The Big Ten is like Major League Baseball. They sell themselves on tradition, history and as America's past time. Guess what, 17- and 18-year old recruits growing up in the age of Twitter and iPhones don't care about what happened in the Rose Bowl of 1985. They like flash, they like high scoring offenses, and they love SportsCenter highlights!

Baseball has lost the majority of its consumers due to the fact that, well, they are getting old. In order to appease a fan and recruiting base, you have to market a product for the next generation. The Big Ten sells themselves on history, and not the present product on the field. Quite frankly, you can blame the marketing department for that one.

P.S. Remember the God awful idea of Leaders and Legends divisions?


Yes, I said girth. Currently there are the Have's and Have Not's in the Big Ten. You have the studs that carry the load, (no pun intended), in Ohio State, Wisconsin and Michigan State. Nebraska is slowly getting there, and Michigan, well, they've fallen flat on their face and can't get up.

The rest of the conference smells worse than dog shit. Illinois, Indiana, Northwestern, Purdue, Rutgers, and Maryland are all horrible. Minnesota is very comparable to an ISU program, Iowa is decent, and Penn State is improving under a first-year coach. I haven't seen a conference this lopsided since Kansas won the Big 12 in basketball for the umpteenth time last year.


The Big Ten has long been known for offensive linemen, hard-nosed running backs, and defense. The best coaches have adapted to the times, and have moved into a new age of SPEED! In order to win in college football you have to be able to put up numbers offensively, and skill players are few and far between in the Big Ten. That is, unless your name is Urban Meyer. He will run the train on Big Ten opponents as long as his heart beats at a normal rate.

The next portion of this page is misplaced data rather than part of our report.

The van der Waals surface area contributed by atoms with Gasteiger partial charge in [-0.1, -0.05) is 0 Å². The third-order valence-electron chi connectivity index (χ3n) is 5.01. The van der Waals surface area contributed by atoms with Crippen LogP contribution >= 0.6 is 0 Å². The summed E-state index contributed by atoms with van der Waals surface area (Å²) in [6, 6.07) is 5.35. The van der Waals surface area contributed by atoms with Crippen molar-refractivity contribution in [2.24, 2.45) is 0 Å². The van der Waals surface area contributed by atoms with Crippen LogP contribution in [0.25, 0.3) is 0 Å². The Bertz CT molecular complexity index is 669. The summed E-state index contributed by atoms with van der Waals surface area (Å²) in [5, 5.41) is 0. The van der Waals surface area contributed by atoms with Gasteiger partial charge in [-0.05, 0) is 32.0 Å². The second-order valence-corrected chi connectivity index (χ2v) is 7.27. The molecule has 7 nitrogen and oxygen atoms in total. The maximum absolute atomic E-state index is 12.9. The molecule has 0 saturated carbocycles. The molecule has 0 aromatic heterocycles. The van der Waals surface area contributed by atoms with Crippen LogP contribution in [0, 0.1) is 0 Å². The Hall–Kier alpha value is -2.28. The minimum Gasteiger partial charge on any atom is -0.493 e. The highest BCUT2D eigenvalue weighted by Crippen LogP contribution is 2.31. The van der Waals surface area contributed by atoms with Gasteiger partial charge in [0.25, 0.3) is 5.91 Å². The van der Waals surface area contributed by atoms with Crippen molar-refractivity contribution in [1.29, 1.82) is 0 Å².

From 1991 to 2000, the Big Ten produced 21 Top-10 picks in the NFL draft; more than any other conference. Since then - they have had eleven in 14 years, and NONE in the last FIVE draft classes! Now it seems, the QBs have come out of the Pac-12, defensive players from the SEC, and skill players from the Big 12.


In my opinion, the most important reason for the demise of the Big Ten is their region and demographics. America was founded upon hard-working individuals who grew up laboring in the steel mills, packing plants and heavy industry in the Upper Midwest. That has all changed. Silicon Valley and the new technology age have imported Midwest transplants to the West Coast and South beaches.

The Midwest was once a Mecca for recruiting. As those families watched their kin leave for corporate jobs in urban areas, so went their genetic prowess. Midwest towns bred some of the best football players, which generated better high school competition and a multitude of college football talent. The rural community has dwindled with the times, population is decreasing, and Big Ten recruiting classes directly affected by it.

The best recruits come from Texas, California and Florida. They foster speed, athleticism, and put up points on the scoreboard. An 18-year old kid doesn't want to play in frigid Bloomington, Indiana. They would much rather play in a warm environment, where they don't have to worry about buying a winter coat.

Recruits and athletes care about the pimped-out locker rooms, the warm sunshine and high scoring offenses. And oh yeah, a program who has at least changed their jersey style in the last 50 years.

So Commissioner Jim Delaney - if I were your instructor I would mark down your grade on the football field as a big, fat F.

You should make some changes, just don't make the mistake of hiring Dan Beebe as a consultant.